Lend an ear and you’ll gain a heart

I have a question for you. Are you good at lending an ear? Or put another way, are you a good listener? I bet you answered in the affirmative. Most people do. In the book “The Listening Life” by Adam S.McHugh, Psychologist David Benner is quoted as saying “most of us are not good at listening even though we think we are”, and that this becomes an obstacle to growth.

If you’d asked me that question in January, I would have definitely said “Yes, I’m a good listener”. Andy also believed that it was one of my strengths, but having been on a coaching course and now doing my practical hours, I can see I’ve a whole lot further to go!

Being present, truly present, is the key.

Listening for the other person rather than for myself, and not having a set agenda, are skills I’m honing. As I work with people and actively listen, and also get them to listen to one another, it isn’t uncommon to hear them say “I’m just appreciating being heard; being heard is making me feel valued, and I’m understanding my partner on a whole new level”.

It seems we all want to be heard. We crave for someone to listen.

If we can improve our listening, even by as little as 5%, we’ll see our marriages and our relationships with our children and friends vastly improve. And who doesn’t want that?

Learning to listen is the first skill that we learn as infants. When we consider that the first six years of our lives are the years where we grow the most, then this should tell us something about the value of listening. It seems the older we get, the less we listen, and we can become more pre-occupied with expressing our opinions, with asserting our beliefs, and arguing our positions. As Benner says, “Speaking our minds takes priority over listening. We speak volumes but we listen in snippets.”

So how can we improve our listening?

Focus on what is being said, rather than how you feel about what is said.

In other words, take yourself out of the picture and listen for the other person not for yourself. We can have a tendency to run everything we hear through our personal filter and listen for how something impacts us rather than being focused on the other person.

Focus on what the other person is trying to say rather than only on the words being spoken.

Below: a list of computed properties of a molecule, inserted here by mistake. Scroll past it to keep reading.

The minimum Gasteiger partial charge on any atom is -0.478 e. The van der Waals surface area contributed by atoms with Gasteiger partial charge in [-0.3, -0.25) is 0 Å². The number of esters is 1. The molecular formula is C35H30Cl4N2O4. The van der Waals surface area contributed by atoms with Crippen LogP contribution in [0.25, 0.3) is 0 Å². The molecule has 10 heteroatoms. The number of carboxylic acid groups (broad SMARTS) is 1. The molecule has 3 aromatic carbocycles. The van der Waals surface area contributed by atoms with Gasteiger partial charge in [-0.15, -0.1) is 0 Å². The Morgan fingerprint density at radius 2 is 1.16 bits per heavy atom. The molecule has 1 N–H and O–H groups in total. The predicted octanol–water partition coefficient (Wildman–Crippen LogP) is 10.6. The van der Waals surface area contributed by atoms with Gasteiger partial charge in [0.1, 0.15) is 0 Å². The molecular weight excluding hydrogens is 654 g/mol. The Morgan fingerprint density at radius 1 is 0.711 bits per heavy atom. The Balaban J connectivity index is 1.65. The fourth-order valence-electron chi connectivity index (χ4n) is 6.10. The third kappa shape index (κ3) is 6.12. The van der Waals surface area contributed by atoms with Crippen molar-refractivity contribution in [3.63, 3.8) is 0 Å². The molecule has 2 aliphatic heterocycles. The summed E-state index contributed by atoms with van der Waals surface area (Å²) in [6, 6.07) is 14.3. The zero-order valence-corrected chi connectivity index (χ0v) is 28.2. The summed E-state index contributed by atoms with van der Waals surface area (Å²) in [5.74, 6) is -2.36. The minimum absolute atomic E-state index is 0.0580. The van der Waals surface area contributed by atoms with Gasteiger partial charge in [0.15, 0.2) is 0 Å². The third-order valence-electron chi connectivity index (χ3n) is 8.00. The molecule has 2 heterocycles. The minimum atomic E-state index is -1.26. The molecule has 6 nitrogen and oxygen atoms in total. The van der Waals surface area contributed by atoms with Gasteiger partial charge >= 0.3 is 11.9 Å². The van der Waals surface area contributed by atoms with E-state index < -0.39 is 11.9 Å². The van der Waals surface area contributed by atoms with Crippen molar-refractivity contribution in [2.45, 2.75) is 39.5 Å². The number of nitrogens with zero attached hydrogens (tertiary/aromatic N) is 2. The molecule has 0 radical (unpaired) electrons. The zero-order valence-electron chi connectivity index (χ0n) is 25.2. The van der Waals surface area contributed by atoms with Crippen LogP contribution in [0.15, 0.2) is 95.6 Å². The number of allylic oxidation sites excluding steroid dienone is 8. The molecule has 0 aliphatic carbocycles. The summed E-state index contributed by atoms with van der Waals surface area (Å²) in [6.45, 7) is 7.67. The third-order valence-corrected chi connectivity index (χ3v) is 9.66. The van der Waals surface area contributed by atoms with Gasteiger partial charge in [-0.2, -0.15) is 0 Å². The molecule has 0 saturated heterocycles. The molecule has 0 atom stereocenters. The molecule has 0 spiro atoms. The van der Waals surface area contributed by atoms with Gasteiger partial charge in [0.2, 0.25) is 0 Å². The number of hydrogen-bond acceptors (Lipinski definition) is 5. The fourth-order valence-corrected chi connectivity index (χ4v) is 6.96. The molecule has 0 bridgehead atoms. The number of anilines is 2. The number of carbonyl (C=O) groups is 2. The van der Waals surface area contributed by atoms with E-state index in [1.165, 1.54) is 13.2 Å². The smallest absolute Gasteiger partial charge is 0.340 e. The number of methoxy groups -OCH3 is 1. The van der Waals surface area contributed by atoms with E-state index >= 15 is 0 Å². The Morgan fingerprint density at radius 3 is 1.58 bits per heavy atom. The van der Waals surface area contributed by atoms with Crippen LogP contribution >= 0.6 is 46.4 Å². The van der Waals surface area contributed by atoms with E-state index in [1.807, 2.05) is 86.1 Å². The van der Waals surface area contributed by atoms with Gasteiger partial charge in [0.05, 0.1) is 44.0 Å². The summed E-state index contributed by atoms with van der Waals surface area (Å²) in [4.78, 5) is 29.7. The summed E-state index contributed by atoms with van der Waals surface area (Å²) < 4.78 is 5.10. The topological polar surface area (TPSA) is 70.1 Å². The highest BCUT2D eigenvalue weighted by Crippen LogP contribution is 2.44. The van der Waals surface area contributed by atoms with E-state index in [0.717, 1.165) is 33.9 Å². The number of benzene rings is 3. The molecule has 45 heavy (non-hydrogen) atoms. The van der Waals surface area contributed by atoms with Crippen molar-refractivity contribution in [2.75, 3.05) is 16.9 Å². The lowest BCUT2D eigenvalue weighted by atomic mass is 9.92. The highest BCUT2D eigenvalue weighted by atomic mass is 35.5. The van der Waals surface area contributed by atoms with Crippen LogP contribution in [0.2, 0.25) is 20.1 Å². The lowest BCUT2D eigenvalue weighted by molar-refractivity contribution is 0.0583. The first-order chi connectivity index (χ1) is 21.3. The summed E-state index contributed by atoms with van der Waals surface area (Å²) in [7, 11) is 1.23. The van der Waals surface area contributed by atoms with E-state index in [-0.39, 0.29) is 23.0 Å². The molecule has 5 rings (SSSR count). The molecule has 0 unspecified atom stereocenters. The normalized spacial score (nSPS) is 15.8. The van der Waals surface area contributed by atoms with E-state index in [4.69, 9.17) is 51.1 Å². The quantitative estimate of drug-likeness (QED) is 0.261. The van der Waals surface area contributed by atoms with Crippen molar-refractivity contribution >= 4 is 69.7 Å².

In the early years of our marriage Andy would say that he was like a prosecuting attorney and would trip me up with my words. He would smile and say “Ah ha but you said……..” I would then become reluctant to try and share my feelings because it wouldn’t go well for me. But he worked hard at developing his listening skills and drawing me out, until he became one of the best listeners I’ve ever known.

Focus on understanding rather than whether the other person is right or wrong.

Even if what the other person shares isn’t how you saw or heard something, it is still their perspective. Dismissing someone’s perspective will never go well. Much better to say, “Tell me how you saw our argument, or how you heard my comments”. “What was going on for you at the time – I want to understand better?”

And then just affirming them with, “Yes I can understand you feeling that way – if I were you, I’d feel that too” ….which of course you would 🙂

Focus on listening for 75% of the time, and talking 25% of the time, and using that 25% in the form of questions.

Just being aware of the amount of time you speak as opposed to how much you listen can be incredibly helpful. This is particularly useful with teenagers, and will do wonders for your relationship. I’ve spoken with many young people who just want their parents to listen, to be curious about their world and to stop lecturing. I remember a time when our Ben said, “Mum can you guys just hang out sometimes, not everything needs to be a teaching opportunity”. I needed to hear that.

We are only learning and growing when we are listening.

Remember that when we are speaking we aren’t learning.  I don’t know about you, but this is helpful for me; I never want to stop learning and so it’s a good reminder to keep listening at the forefront of my interactions. And if I learn to listen well to others, then hopefully I will also listen better to God; I will hear His words more clearly, sense His guidance and make better decisions.

I like to put it this way – lend an ear and you’ll keep a heart 🙂

Here are two questions to reflect on:
· What would happen to your marriage if you listened more?
· How would your relationships change and how would you change if you approached every situation with the intention of listening first?

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